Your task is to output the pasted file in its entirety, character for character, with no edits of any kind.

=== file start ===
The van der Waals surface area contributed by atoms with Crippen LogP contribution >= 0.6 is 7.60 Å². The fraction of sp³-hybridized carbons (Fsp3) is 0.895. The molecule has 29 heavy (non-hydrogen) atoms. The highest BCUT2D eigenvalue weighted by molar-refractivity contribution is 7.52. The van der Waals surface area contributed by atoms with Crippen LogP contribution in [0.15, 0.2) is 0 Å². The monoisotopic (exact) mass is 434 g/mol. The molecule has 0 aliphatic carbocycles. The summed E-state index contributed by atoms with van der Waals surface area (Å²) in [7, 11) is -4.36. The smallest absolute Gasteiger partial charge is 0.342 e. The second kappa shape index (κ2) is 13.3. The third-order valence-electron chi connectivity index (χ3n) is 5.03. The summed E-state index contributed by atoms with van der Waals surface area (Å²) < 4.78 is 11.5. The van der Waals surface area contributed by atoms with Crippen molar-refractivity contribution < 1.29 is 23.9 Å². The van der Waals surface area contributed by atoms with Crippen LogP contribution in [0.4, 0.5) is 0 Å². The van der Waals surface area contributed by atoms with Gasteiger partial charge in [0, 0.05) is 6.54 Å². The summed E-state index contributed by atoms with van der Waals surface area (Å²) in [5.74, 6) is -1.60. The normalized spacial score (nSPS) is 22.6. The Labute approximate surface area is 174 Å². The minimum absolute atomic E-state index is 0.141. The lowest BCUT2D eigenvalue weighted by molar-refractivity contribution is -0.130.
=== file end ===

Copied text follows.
The van der Waals surface area contributed by atoms with Crippen LogP contribution >= 0.6 is 7.60 Å². The fraction of sp³-hybridized carbons (Fsp3) is 0.895. The molecule has 29 heavy (non-hydrogen) atoms. The highest BCUT2D eigenvalue weighted by molar-refractivity contribution is 7.52. The van der Waals surface area contributed by atoms with Crippen LogP contribution in [0.15, 0.2) is 0 Å². The monoisotopic (exact) mass is 434 g/mol. The molecule has 0 aliphatic carbocycles. The summed E-state index contributed by atoms with van der Waals surface area (Å²) in [7, 11) is -4.36. The smallest absolute Gasteiger partial charge is 0.342 e. The second kappa shape index (κ2) is 13.3. The third-order valence-electron chi connectivity index (χ3n) is 5.03. The summed E-state index contributed by atoms with van der Waals surface area (Å²) < 4.78 is 11.5. The van der Waals surface area contributed by atoms with Crippen molar-refractivity contribution < 1.29 is 23.9 Å². The van der Waals surface area contributed by atoms with Crippen LogP contribution in [0.4, 0.5) is 0 Å². The van der Waals surface area contributed by atoms with Gasteiger partial charge in [0, 0.05) is 6.54 Å². The summed E-state index contributed by atoms with van der Waals surface area (Å²) in [5.74, 6) is -1.60. The normalized spacial score (nSPS) is 22.6. The Labute approximate surface area is 174 Å². The minimum absolute atomic E-state index is 0.141. The lowest BCUT2D eigenvalue weighted by molar-refractivity contribution is -0.130.